Royal's son also testified about that evening. He had opened the bedroom door and walked in; the bedroom light was off, but he could see his father kneeling and T. H. sitting on the bed with a towel on her lap. His father told him to "get out," then shut the bedroom door as soon as the boy complied. Royal's son told his younger sister what he had seen; she went to the bedroom, but also was sent away by Royal, who again shut the bedroom door. After the boy's mother arrived and took T. H. away, Royal threatened to punish the boy if he told anyone what he had seen when he entered the bedroom. The police arrived later.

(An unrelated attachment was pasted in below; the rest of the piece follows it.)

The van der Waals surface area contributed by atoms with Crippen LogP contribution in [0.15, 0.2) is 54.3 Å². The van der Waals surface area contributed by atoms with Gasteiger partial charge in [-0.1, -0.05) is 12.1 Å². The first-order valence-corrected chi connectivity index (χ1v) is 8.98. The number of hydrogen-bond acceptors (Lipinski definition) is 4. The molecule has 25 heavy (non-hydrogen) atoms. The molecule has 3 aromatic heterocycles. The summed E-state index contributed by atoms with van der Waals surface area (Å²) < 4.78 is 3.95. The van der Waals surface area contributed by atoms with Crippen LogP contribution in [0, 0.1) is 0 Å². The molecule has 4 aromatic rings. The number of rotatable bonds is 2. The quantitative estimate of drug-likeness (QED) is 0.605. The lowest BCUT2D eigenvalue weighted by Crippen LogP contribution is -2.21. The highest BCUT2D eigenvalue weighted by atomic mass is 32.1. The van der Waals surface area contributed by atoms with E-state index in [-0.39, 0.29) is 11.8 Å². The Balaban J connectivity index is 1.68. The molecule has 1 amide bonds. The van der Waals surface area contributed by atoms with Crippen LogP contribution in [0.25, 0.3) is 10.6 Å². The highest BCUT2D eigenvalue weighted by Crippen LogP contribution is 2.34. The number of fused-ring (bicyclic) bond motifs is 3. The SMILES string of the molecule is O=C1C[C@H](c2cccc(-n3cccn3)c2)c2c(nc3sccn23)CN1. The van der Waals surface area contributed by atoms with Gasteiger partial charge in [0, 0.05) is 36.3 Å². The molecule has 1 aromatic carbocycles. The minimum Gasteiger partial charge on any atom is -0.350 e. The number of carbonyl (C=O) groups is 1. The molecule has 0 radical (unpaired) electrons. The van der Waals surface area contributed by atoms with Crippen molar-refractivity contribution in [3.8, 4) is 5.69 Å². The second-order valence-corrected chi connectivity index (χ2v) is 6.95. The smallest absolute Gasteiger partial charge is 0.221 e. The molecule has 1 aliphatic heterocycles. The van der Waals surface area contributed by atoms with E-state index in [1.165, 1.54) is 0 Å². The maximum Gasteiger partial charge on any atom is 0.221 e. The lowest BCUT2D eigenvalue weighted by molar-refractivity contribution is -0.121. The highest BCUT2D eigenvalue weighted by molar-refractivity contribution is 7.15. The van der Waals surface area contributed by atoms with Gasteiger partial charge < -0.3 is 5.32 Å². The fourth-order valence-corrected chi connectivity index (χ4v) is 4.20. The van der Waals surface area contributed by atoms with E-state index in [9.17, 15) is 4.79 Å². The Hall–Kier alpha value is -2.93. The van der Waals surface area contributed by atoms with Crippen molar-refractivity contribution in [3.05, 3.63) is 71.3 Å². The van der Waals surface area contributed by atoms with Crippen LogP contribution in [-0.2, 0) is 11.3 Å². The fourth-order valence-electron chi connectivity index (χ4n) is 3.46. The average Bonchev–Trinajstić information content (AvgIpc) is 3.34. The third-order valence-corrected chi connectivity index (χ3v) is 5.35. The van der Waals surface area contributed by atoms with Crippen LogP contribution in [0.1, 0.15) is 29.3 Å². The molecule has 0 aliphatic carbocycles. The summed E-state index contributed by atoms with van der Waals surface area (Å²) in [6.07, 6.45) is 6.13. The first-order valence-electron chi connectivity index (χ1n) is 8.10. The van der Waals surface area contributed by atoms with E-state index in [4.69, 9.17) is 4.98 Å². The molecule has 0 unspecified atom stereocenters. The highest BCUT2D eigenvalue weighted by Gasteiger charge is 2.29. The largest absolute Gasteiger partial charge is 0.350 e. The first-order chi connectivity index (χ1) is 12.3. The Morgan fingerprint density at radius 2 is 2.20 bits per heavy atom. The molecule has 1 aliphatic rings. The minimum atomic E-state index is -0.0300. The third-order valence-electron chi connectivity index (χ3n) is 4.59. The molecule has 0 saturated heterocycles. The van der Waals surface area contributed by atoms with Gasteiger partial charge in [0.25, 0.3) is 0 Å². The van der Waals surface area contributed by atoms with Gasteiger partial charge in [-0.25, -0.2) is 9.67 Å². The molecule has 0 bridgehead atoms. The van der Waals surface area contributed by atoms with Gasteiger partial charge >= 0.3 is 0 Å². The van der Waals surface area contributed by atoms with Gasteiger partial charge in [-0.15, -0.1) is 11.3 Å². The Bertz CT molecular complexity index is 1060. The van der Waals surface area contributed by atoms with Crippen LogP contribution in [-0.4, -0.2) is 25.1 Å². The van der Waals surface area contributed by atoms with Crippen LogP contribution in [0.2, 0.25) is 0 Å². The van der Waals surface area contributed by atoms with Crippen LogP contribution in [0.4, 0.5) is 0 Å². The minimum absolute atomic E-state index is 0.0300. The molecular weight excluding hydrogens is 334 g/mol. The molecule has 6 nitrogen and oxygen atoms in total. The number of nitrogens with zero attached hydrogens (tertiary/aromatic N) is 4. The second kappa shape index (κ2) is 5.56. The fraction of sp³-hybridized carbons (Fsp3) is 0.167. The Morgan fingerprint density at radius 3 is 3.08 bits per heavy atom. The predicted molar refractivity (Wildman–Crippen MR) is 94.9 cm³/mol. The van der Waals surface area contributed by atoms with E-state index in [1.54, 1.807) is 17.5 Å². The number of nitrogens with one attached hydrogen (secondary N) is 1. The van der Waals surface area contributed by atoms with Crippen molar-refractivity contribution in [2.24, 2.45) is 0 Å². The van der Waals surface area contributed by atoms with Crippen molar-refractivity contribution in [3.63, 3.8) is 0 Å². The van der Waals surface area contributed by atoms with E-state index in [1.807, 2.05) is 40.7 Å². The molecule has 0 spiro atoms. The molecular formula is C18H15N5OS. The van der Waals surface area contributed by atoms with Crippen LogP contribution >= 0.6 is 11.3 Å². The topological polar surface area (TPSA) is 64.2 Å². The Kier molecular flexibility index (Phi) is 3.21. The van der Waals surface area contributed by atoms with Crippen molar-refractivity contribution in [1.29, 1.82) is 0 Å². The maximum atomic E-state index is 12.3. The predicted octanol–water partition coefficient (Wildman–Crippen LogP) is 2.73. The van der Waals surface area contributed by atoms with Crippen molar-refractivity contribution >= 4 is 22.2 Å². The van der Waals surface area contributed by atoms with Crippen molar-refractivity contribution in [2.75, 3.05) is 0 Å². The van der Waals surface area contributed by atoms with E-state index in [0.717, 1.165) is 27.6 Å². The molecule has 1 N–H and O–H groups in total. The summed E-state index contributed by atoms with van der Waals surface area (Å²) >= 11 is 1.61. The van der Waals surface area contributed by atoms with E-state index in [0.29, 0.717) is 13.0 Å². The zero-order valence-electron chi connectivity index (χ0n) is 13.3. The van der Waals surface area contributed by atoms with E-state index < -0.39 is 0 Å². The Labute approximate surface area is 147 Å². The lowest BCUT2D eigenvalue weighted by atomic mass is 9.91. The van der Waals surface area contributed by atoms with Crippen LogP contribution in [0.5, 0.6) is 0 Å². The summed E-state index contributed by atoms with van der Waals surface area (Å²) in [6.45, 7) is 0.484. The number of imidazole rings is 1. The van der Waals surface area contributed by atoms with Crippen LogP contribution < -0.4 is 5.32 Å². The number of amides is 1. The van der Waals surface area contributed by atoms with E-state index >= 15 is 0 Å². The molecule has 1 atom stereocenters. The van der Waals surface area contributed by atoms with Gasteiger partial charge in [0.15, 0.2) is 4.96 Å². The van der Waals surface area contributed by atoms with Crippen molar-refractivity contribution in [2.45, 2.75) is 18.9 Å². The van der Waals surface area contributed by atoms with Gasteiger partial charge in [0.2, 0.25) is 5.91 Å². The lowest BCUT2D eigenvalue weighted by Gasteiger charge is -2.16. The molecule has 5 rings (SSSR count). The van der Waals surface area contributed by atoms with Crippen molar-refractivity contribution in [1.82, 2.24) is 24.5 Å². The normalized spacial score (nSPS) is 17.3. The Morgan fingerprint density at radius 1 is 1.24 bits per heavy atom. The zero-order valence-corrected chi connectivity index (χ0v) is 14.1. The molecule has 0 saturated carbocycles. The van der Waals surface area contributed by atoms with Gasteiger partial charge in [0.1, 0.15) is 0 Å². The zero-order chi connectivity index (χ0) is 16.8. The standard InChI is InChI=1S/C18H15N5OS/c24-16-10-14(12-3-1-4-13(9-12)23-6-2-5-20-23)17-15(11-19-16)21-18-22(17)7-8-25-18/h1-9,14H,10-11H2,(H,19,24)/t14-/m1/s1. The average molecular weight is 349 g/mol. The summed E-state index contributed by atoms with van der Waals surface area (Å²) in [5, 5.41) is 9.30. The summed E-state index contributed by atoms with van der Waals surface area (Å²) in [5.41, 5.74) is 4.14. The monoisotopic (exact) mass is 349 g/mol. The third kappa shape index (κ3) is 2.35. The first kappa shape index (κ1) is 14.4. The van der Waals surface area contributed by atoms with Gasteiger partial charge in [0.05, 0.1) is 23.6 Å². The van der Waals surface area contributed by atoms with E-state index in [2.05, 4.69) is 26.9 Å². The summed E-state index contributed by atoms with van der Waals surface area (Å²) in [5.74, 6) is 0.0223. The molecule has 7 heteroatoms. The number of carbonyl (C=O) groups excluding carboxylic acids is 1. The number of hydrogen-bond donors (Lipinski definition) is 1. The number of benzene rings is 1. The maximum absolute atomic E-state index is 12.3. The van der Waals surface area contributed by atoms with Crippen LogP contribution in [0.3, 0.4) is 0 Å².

T. H.'s aunt gave her account. When she arrived home just after dark, at about 7:00, she walked to her and Royal's bedroom. The bedroom light was off, and she pushed opened the door. Royal was sitting beside T. H. on the bed; he was facing her and saying something to her. But when the door opened, Royal abruptly stood and began talking to the aunt about T. H.'s school matters. T. H. remained silent, looking afraid. After about three minutes, the aunt beckoned the child to come with her, and the two left the residence. Alone with her aunt, the child began crying and reluctantly disclosed that Royal had inappropriately touched her. The aunt grabbed her telephone to summon police, but T. H. pleaded for her not to place the call, revealing that Royal had threatened that, if she told anyone about what he had done, she would get in trouble, he would get in trouble, the aunt would be angry, and she would be sent to a foster home. The aunt turned to go back to the residence, summoning police. When she arrived, Royal was outside and overheard her talking to dispatch personnel. Initially, Royal asked what he had done; next, he asked them not to report him to police; then he offered to leave the residence. Meanwhile, the police arrived.